I use the Old Testament as an example not to single out any particular religion, but because it's an example that everyone is familiar with to some extent, and because it makes it easier to make my point, which is that Almond is giving pulp fiction a little too much credit. Pulp fiction does not impact how we see the world, so much as reflect how we see the world. Everyone wants to identify with the good guy. Everyone wants to see justice triumph. Those moral assumptions were not, as Almond maintains, introduced and popularized by pulp fiction. They have existed since time immemorial, and they developed over and over in many cultures. Pulp fiction is just another manifestation of our deepest desire to see everything turn out all right in the end in a world where, no matter how hard you try, things are not going to turn out all right. Pulp fiction is a harmless manifestation of these desires when compared with religion. Unlike The Bible, no one has ever killed someone over differing interpretations of a story in Black Mask.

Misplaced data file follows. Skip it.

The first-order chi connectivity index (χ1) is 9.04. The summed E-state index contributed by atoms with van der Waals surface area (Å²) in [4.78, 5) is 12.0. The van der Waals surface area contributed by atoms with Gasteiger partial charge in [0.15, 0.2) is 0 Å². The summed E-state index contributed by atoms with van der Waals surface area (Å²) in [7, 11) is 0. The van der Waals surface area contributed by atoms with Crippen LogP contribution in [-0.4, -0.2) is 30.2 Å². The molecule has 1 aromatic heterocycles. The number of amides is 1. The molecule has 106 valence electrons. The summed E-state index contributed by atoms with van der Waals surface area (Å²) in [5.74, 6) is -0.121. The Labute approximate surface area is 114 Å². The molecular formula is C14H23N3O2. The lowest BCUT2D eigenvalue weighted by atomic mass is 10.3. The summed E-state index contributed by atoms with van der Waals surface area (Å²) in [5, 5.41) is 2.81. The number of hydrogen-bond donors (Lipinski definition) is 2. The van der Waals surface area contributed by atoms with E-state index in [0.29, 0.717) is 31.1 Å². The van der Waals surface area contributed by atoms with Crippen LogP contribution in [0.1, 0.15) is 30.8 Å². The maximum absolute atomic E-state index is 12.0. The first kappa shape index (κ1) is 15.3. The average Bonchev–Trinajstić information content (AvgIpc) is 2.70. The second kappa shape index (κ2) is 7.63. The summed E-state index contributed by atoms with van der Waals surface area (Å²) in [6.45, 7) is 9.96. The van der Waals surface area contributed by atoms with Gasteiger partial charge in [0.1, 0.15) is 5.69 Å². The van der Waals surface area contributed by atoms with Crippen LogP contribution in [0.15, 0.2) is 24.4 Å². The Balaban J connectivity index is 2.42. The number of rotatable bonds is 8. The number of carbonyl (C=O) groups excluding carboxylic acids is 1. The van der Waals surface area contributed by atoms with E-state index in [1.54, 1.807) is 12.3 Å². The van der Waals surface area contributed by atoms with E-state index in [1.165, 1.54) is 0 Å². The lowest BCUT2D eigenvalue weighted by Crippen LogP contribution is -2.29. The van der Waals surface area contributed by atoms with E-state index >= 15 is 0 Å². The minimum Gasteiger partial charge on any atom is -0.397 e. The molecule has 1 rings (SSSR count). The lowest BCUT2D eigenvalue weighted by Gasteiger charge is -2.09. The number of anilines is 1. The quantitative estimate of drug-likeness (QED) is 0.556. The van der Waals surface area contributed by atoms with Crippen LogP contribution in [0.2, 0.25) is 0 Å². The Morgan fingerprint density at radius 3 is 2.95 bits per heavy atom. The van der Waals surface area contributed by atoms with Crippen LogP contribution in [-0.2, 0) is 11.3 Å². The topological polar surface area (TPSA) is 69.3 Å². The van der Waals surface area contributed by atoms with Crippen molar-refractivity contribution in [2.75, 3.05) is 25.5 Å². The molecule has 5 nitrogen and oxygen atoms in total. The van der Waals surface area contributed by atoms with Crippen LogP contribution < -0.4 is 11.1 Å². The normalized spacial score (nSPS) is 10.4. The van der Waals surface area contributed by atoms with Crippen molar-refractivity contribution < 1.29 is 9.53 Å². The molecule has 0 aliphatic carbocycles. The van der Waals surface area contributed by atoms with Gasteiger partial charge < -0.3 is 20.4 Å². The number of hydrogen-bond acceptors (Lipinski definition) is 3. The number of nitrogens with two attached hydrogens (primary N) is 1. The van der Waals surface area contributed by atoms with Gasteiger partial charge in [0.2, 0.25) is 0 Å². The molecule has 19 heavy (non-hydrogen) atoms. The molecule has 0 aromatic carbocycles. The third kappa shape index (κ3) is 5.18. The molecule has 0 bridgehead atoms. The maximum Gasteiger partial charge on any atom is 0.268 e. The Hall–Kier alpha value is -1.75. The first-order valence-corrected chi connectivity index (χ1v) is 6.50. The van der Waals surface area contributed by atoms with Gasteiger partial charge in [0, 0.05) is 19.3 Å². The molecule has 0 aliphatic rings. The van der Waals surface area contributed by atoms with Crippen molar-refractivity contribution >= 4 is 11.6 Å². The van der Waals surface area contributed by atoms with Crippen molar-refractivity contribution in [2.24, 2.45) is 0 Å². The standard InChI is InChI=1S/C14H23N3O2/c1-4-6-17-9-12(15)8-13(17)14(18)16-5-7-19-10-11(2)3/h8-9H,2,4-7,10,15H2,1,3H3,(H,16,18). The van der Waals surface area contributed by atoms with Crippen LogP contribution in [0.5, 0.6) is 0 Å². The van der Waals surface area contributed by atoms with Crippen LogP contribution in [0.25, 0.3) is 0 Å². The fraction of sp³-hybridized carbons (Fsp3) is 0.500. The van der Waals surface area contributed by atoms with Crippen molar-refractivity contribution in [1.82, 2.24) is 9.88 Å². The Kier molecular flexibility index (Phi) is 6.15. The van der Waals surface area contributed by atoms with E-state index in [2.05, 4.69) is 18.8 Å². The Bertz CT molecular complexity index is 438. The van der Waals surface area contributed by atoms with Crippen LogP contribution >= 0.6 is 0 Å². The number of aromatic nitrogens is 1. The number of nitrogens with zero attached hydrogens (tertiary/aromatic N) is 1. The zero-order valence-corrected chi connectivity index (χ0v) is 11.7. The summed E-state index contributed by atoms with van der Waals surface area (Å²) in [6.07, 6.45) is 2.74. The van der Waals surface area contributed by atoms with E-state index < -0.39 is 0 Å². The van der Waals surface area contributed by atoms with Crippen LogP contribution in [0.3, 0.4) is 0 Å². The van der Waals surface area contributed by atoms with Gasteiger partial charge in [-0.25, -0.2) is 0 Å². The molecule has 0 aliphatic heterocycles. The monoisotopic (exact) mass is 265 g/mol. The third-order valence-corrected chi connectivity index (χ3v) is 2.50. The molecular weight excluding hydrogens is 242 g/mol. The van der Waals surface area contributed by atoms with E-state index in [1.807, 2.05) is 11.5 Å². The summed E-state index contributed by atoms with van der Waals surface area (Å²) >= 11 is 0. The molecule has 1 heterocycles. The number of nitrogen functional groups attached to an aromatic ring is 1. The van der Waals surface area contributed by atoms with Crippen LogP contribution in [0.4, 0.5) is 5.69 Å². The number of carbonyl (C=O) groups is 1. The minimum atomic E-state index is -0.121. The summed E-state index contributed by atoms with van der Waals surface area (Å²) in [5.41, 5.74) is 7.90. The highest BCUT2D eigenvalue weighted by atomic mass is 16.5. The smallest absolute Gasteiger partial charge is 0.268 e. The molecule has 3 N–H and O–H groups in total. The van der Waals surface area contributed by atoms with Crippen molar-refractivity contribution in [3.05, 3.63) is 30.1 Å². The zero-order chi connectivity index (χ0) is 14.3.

Almond also tries to tie pulp fiction to the state of the media today. While I tend to agree that news coverage today isn't what it ought to be, it's hard to blame that on Raymond Chandler. The news is a business, and the market dictates what you get. Again, people want to hear stories. Almond uses the Clinton impeachment as an example, calling it "a classic pulp fiction." Clinton, Almond states, is the corrupt pol and Ken Starr was the crusading hero. It's just as easy to cast Clinton as the hero and Starr as the tool of corrupt, jealous Republicans who were looking for something-anything-they could use to strike back at an immensely popular leader. Anyone who was paying attention to the Clinton story could have come away with either interpretation. So, the media did not package and sell a story. They packaged and sold a set of facts, which people were free to interpret as they saw fit. You can place the blame for the Clinton saga where it really belongs, either on Congress for trying to bring down a president out of spite, or with Clinton, for not keeping it in his pants. It all depends on what story you want to tell yourself.